The State of the Union, I mean Necks!

There seems to be much confusion when it comes to the term “Select Hardwood,” so I figured a writeup that could be placed in the FAQ section wood be appropriate.

First of all, what does the term “Select Hardwood” mean? Does it refer to a particular species of wood? Does is imply that the headstock will have wings? The term “Select Hardwood” simply allows Martin to choose the neck wood based upon what is available at the time. Right now Martin is currently using Spanish Cedar and Mahogany as the two choices for neck wood. Certain models have been switched to Spanish Cedar on a regular basis. Right now the list is small; however, this list will grow as Martin sees fit in order to maintain production.

Other models are continuing to get Mahogany for the neck. Many of these models are also being built with “Wings” on the headstock. Wings will be explained later.

The main issue is that Mahogany is becoming quite scarce in the quantities and quality that Martin needs to continue using it on a regular basis. Spanish Cedar has proven to be a good replacement and in fact has been in use by Martin since around the year 2000. The 16 series guitars have been getting Spanish Cedar necks since that time.

Wings are another hot topic that many do not understand. Wings are simple to explain and pictures will be provided at the bottom of this post. Neck blocks come in different sizes. Larger blocks allow the neck to be built with out the need for wings. Smaller blocks, however, are simply not wide enough, so “Wings” are added to the headstock. Wings are the addition of small pieces of wood that makes the neck block wide enough. The wings are only visible from the back, and have no effect on tone. As Mahogany supplies continue to dwindle, the use of wings will become more and more prevalent. Wings are only being added to Mahogany necks at this time. Any guitar that gets a Spanish Cedar neck will not have wings, at least not at this time.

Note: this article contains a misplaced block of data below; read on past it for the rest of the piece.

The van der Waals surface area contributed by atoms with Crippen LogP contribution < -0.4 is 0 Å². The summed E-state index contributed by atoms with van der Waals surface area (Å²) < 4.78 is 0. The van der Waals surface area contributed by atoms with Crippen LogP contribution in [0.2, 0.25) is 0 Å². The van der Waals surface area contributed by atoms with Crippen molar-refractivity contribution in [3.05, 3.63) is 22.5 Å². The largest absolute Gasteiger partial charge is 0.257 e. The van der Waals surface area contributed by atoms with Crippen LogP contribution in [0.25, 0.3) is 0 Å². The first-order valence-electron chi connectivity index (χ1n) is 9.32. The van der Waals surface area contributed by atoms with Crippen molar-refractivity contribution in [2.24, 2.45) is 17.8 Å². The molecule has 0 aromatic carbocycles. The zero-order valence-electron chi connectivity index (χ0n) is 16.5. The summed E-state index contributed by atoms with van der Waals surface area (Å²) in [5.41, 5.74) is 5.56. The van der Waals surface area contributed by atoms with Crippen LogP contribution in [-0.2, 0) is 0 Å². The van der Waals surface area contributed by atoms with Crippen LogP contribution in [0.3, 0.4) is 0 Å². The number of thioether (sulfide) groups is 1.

Regarding slotted headstocks, as of January, 2007 Martin will begin building the D-15S and the 000-15S models with a winged Mahogany neck. This type of headstock has been tested and Martin is happy with the results. The glue joints are on the outside of the slotted area and do not pose any stuctural issues. This change only affects the D-15S and the 000-15S at this time. All other slotted headtock models will not have wings, but this of course can change as Martin sees fit.

It should also be noted that Martin considers both Mahogany necks without wings and with wings to be “solid Mahogany.” Thus, any Custom order in which a Mahogany neck with no wings is desired needs to clearly indicate that fact.

Linda Davis-Wallen, aka CFMWoodbuyer on the forum, has been very gracious in answering questions regarding all of these issues. I asked Linda to provide an explanation to the technical terms regarding necks so we might better understand why wings have become necessary. Below is a direct quote from an e-mail she sent me regarding this.

“Understand that most 12/4 (3”) thick lumber is less than 3” thick after sawing and drying. Since the rest of the world works in metrics, most 3” lumber is cut at 75mm, which is just shy of a full 3” thickness, before the shrinkage due to moisture loss in the kiln drying process. That is perfectly acceptable for the world market and other industries, but not for a one piece guitar neck. We must actually start with lumber that is rough sawn and kiln dried that is no less than 3.015” thick in order to get a solid piece headstock at the top. So, that is our most limiting factor when purchasing suitable lumber. Then all the material that is quartersawn, has surface checking/splits, has wormholes, or has other defects must also be rejected for our use. As a result, we are only able to use about 5-15% of the material imported by our suppliers. Then there is the individual producing nation’s politics, and environmental issues (CITES, etc.) to deal with also."

“That is also true of the 10/4 (2.5”) flatsawn lumber that we need to produce necks with wings on the headstock. If that thickness varies, the wings will not fall in the right place on the headstock and/or we will not have enough thickness at the heel portion of the neck.”

Linda has also stated that Martin is currently reserving whatever 12/4 lumber they are able to procure that meets Martin’s standards for the following models: 45’s, GE’s, and Authentics. It is important to note, however, that this list could change at any time.

It is also important to know that Martin is already looking at other woods for necks, as even Spanish Cedar is getting difficult to get in the quantities that Martin needs. This will be an interesting challenge for the Martin Guitar company, and only time will tell how they overcome this challenge.

As time goes on, we will try and keep this updated so we can at least know the status of neck woods at any given time. I hope this write up has been helpful.

I would like to thank Linda, aka CFMWoodbuyer for her input on this writeup. As always, she has been more than helpful.

Here are some illustrative pictures.

Mahogany vs. Spanish Cedar - Spanish Cedar on left, Mahogany on right:

Wings vs. No Wings: